To begin with, approximately 70 percent of the $45 billion worth of Iran's imports in 2016 have no direct connection to the targeted sectors listed above, including, for example, Iranian imports of some types of industrial machinery, consumer electronics, plastics, iron and steel, home goods, and textiles. Transactions in connection with the sale of such goods are generally permissible, so long as there is no U.S. involvement in the transaction, the transactions do not involve any SDNs such as the IRGC or its front companies, and payment can be received from Iran without passing through either the U.S. financial system or a U.S.-sanctioned Iranian financial institution. 

Against this general baseline risk for Iran transactions, certain sectors or transactions have higher or lower risk profiles. We provide background guidelines for each of these sectors/transactions below, although we again caution that U.S. sanctions law can be very nuanced and fact-specific and that readers should not engage in a particular Iran-related transaction based on these general guidelines. The descriptions below merely highlight what transactions generally may or may not be permissible, but determination of whether a particular transaction actually is or is not permissible always requires a detailed examination of the facts and the applicable law.

Energy Sector 

Sanctions on Iran's energy sector are the centerpiece of the U.S. efforts to cut off funding to Iran's weapons programs, ballistic missile testing, and IRGC-supported terrorism, and are therefore some of the strictest and most well-enforced in the entire U.S. arsenal. For example, the re-imposed sanctions target "financial, material, or technological support for" or "goods or services to or in support of" the NIOC, NICO, or any other person deemed to be part of the "energy sector of Iran." Notably, these sanctions on support, goods, and services have no materiality or other threshold for sanctionability: technically, any support, goods, or services could trigger sanctions, regardless of value. 

In addition, the re-imposed sanctions also target FFIs that facilitate "significant transactions" for the purchase, acquisition, sale, transport, or marketing of petroleum, petroleum products, or petrochemical products from Iran. While also targeting Iran's energy sector, these FFI sanctions differ from the sanctions discussed above in key ways. First, the FFI sanctions largely target Iran's export of petroleum products or petrochemical products, while the sanctions discussed above target Iran's imports of goods and services that help produce energy resources. In addition, the FFI sanctions apply only to "significant" transactions, which means that there is some threshold for sanctionability: lower value, infrequent, or relatively benign may be less likely to trigger sanctions, depending on circumstances. Finally, while these petroleum sanctions may technically apply only to FFIs, as a practical matter they will likely make financial transactions and payment processing in connection with such activities extremely difficult. 

Even within the energy sector, however, certain transactions may be permissible. Currently, the president has issued SRE waivers to China, India, Italy, Greece, Japan, South Korea, Taiwan, and Turkey, which means that persons in those jurisdictions may, in certain circumstances, engage in transactions in connection with NICO, NIOC, or Iranian petroleum or petroleum products. Nevertheless, persons seeking to take advantage of an SRE waiver must follow other sanctions provisions – such as the prohibitions on dealings with SDNs – and must follow the precise conditions of permissible transactions under the waiver. The United States may also rescind the SREs in the future, for example, if the country fails to draw down its purchases of Iran oil over time.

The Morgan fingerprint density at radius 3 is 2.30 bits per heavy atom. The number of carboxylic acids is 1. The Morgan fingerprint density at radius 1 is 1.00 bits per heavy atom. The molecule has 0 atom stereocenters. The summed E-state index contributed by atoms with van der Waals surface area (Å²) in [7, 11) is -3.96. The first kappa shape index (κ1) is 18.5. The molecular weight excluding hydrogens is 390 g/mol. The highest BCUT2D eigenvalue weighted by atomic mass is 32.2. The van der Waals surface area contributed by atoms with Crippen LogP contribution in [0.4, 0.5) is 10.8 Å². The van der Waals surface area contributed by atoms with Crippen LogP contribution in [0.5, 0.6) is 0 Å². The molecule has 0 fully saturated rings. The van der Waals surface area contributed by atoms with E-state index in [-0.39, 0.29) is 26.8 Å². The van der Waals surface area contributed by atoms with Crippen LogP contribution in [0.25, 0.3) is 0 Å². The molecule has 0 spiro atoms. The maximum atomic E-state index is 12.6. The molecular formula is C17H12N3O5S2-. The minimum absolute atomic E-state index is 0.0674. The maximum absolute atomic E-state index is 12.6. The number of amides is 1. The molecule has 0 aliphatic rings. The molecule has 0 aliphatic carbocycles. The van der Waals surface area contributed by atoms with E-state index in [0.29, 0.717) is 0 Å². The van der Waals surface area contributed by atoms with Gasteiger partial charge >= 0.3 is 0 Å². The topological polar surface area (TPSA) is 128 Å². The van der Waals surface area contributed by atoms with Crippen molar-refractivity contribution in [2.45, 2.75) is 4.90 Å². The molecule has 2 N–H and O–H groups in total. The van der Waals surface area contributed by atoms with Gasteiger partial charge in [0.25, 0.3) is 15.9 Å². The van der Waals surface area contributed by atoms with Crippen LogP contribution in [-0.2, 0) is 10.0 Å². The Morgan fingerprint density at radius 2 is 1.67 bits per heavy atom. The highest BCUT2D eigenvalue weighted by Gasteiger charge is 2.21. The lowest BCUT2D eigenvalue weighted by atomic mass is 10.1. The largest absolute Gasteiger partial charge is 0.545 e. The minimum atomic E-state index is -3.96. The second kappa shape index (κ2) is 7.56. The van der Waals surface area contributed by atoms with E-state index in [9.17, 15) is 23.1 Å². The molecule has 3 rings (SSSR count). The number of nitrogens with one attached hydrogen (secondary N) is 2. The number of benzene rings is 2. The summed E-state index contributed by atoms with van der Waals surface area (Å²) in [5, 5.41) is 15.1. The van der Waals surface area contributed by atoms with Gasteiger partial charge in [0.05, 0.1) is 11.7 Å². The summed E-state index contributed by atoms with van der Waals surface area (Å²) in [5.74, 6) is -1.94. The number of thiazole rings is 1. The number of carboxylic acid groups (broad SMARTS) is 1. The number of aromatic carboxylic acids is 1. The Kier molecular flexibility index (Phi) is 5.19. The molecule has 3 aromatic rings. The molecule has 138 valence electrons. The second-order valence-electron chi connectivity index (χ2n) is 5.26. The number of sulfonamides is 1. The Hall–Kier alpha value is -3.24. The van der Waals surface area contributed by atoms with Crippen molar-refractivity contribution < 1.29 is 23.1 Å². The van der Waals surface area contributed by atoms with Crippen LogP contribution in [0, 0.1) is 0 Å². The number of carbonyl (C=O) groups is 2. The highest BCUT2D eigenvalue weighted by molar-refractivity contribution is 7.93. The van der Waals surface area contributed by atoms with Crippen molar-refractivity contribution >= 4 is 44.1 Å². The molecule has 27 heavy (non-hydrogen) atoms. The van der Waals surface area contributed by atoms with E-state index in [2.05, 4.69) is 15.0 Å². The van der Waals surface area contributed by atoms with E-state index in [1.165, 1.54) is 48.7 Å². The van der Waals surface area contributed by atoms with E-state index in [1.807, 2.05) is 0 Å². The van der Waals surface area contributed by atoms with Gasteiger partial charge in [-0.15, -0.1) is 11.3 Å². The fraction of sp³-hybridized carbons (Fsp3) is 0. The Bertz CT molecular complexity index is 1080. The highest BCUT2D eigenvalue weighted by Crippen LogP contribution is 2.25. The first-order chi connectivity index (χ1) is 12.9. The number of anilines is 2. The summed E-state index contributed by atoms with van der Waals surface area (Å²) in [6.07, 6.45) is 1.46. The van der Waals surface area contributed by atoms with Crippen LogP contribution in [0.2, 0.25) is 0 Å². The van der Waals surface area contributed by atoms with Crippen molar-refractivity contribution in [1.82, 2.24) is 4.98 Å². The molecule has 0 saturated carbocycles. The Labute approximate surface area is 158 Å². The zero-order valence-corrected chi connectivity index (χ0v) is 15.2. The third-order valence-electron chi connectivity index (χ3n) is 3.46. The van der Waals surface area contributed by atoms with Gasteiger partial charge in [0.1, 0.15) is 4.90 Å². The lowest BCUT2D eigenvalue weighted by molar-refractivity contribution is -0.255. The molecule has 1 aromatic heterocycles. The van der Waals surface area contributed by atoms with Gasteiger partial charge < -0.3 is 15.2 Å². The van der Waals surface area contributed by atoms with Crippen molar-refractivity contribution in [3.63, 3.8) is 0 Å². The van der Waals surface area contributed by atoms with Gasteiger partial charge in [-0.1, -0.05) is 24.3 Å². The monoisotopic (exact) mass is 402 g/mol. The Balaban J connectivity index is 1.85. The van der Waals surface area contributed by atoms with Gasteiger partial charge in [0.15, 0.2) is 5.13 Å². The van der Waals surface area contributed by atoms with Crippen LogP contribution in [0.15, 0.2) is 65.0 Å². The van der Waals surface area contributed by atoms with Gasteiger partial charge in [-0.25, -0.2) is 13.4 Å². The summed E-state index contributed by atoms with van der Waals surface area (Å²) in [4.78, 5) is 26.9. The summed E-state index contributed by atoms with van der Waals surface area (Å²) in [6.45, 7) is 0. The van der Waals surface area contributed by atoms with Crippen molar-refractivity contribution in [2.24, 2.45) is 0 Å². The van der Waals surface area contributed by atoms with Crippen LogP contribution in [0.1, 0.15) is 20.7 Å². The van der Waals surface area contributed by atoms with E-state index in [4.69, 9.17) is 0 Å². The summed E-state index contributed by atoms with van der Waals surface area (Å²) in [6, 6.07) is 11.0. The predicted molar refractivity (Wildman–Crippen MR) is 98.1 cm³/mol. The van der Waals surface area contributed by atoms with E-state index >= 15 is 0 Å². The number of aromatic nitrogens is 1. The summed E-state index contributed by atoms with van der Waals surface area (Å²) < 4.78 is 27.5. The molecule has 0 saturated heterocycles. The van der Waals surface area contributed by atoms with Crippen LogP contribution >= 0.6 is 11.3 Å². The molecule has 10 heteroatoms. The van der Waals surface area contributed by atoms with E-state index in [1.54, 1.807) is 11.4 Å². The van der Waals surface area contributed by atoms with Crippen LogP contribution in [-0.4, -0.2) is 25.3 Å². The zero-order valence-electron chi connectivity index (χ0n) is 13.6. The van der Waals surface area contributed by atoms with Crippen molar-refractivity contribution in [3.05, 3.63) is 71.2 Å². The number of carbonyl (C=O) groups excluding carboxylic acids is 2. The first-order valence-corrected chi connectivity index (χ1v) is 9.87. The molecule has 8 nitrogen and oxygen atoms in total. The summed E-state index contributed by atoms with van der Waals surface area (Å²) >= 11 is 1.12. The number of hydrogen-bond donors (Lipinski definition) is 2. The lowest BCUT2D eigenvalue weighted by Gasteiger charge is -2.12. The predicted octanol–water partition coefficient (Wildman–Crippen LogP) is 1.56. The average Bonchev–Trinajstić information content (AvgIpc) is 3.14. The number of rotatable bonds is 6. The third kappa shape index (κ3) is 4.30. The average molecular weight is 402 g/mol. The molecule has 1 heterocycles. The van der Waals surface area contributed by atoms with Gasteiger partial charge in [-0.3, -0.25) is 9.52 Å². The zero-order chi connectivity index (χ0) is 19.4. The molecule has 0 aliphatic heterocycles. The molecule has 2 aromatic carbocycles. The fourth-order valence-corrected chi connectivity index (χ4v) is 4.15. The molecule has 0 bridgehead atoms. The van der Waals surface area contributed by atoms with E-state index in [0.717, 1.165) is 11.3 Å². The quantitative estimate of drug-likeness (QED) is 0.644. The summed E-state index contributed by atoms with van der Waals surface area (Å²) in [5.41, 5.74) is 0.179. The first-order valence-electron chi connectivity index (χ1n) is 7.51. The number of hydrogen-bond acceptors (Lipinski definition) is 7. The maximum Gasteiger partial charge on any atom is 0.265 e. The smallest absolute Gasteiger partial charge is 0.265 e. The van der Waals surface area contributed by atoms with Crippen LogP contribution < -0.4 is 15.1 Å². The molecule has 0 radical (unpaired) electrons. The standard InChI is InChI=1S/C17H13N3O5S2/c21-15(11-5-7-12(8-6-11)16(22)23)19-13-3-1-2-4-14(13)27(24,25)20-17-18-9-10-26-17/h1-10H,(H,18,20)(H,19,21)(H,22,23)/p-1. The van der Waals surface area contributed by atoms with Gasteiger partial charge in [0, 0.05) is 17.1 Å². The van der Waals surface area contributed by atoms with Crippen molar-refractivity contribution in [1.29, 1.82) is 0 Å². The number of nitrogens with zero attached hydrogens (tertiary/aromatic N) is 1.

In addition, OFAC has released guidance defining the term "energy sector" to include "activities involving the exploration, extraction, production, refinement, or liquefaction of petroleum, natural gas, or petroleum products in Iran." While this definition is not necessarily exhaustive, it potentially excludes other activities that might, upon first glance, appear to fall within the energy sector of Iran, such as transactions in connection with the country's numerous hydroelectric, biogas, and waste incineration power plants, as well as transactions in connection with Iran's emerging renewable energy sector. 

Agricultural and Pharmaceutical Products

U.S. sanctions include broad exemptions covering sales of agricultural commodities, food, medicine, and medical devices to Iran. In contrast to most of the other sanctions discussed herein, these exemptions apply even to U.S. persons, making agricultural products and pharmaceuticals two of the only sectors that are permissible when there is a direct U.S. connection. The exemptions for U.S. persons protect non-U.S. persons as well, by reducing the sanctions risk of a U.S. "touch points" – e.g., U.S. persons (including U.S. financial institutions), goods, services, or technology – that can inadvertently subject a transaction to U.S. jurisdiction for sanctions enforcement purposes. 

U.S. authorities have also specifically permitted certain financial transactions in connection with these sectors, even when the payment originates from certain Iranian financial institutions, including CBI or Bank Markazi accounts. Moreover, because these exceptions are set forth in the Trade Sanctions Reform and Export Enhancement Act of 2000 (TSRA), the Trump administration cannot unilaterally rescind them, in contrast to many of the other sanctions provisions that a U.S. president may impose or waive without congressional approval.